US 20020029962 A1
A contact ring applies electroplating to a substrate having an electrically conductive portion. The contact ring comprises an annular insulative body, a conductive biasing member, and a seal member. The annular insulative body defines a central opening. The conductive biasing member is configured to exert a biasing force upon the substrate.
1. A contact ring for use in applying electroplating to a substrate having an electrically conductive portion, the contact ring comprising:
an annular insulative body defining a central opening; and
a conductive biasing member coupled to the annular insulative body and configured to exert a biasing force upon the substrate.
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(a) a power supply connected to each one of the plurality of conductive biasing members; and
(b) one or more external resistors connecting each of the plurality of conducting biasing elements to the power source, wherein each of the one or more external resistors comprises a first resistance greater than a second resistance of each of the plurality of conducting biasing segments.
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17. An apparatus for electroplating a substrate, comprising:
(a) an electroplating cell body;
(b) an anode disposed at a lower end of the body;
(c) a cathode contact ring at least partially disposed within the cell body adjacent the lid, the cathode contact ring comprising:
(i) an annular insulative body defining a central opening;
(ii) a conductive biasing member coupled to the annular insulative body; and
(iii) a seal member coupled to the annular insulative body and forming a seal to limit passage of electrolyte between the central opening and the conductive biasing member; and
(d) at least one power supply coupled to the conductive biasing member.
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 1. Field of the Invention
 The present invention generally relates to deposition of a metal layer. More particularly, the present invention relates to electrical contacts used for layering a metal onto a substrate.
 2. Description of the Prior Art
 Sub-quarter micron, multi-level metallization is an important technology for the next generation of ultra large scale integration (ULSI). The multilevel interconnects used in this technology require planarization of interconnect features formed in high aspect ratio apertures, including contacts, vias, lines and other features. Reliable formation of these interconnect features improves acceptance of ULSI, permits increased circuit density, and improves quality of individual substrates and die.
 As circuit densities increase, the widths of vias, contacts and other features, as well as the width of the dielectric materials between the features, decrease considerably; however, the height of the dielectric layers remains substantially constant. Therefore, the aspect ratios for the features (i.e., their height or depth divided by width) increases. Many traditional deposition processes, such as physical vapor deposition (PVD) and chemical vapor deposition (CVD), presently have difficulty providing features having aspect ratios greater than 4:1, and particularly greater than 10:1. Therefore, great amount of ongoing effort is directed at the formation of void-free, nanometer-sized features having high aspect ratios of 4:1, or higher. Additionally, as feature widths decrease, the feature current remains constant or increases, resulting in increased feature current density. Such an increase in current density can damage components on the substrate.
 Elemental aluminum (Al) and its alloys are the primary metals used to form lines, interconnects, and plugs in semiconductor processing. The use of aluminum results from its perceived low electrical resistivity, its superior adhesion to silicon dioxide (SiO2), its ease of patterning, and the ease of obtaining it in a highly pure form. However, aluminum actually has a higher electrical resistivity than other more conductive metals such as copper. Aluminum can also suffer from electromigration leading to the formation of voids in the conductor.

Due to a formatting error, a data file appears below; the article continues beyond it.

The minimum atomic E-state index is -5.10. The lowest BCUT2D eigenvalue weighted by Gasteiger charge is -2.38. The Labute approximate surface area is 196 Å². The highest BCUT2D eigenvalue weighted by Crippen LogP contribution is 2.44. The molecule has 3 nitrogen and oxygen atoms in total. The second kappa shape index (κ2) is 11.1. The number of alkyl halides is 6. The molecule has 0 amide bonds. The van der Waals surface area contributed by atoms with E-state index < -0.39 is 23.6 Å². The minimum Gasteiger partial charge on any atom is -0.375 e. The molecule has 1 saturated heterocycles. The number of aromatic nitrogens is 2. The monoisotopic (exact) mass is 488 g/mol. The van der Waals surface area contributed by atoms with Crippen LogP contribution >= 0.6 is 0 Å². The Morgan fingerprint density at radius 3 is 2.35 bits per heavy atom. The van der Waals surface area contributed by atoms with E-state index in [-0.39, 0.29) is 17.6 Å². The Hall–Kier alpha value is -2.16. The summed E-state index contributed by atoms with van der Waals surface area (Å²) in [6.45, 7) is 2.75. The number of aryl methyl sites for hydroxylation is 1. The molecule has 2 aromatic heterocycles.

Copper and its alloys have a lower electrical resistivity and a significantly higher electromigration resistance than aluminum. These characteristics are important for supporting the higher current densities, resulting from higher levels of integration and increased device speed, associated with modern devices. Copper also has good thermal conductivity and is available in a highly pure state. Therefore, copper is becoming a preferred metal for filling sub-quarter micron, high aspect ratio interconnect features on semiconductor substrates.
 Despite the desirability of using copper for semiconductor device fabrication, choices of fabrication methods for depositing copper into very high aspect ratio features, e.g. 4:1 or above, are limited. CVD deposition of copper has not developed and produces unsatisfactory results because of voids formed in the metallized copper.
 Electroplating, previously limited in integrated circuit design to the fabrication of lines on circuit boards, now is used to fill semiconductor device vias and contacts. Metal electroplating, in general, is known and can be achieved by a variety of techniques. A typical electroplating technique comprises initially depositing a barrier layer over the feature surfaces of the substrate; depositing a conductive metal seed layer, over the barrier layer and then electroplating a conductive metal, preferably copper, over the seed layer to fill the structure/feature. Finally, the deposited layers and the dielectric layers are planarized by, e.g., chemical mechanical polishing (CMP), to define a conductive interconnect feature.
 Electroplating is achieved by delivering electric power to the seed layer and then exposing the substrate plating surface to an electrolytic solution containing the metal to be deposited. The seed layer provides good adhesion for the subsequently deposited metal layer, as well as a conformal layer for uniform growth of the metal layer thereover. A number of obstacles impairs consistently reliable electroplating of copper onto substrates having nanometer-sized, high aspect ratio features. These obstacles include providing uniform power distribution and current density across the substrate plating surface to form a metal layer having uniform thickness.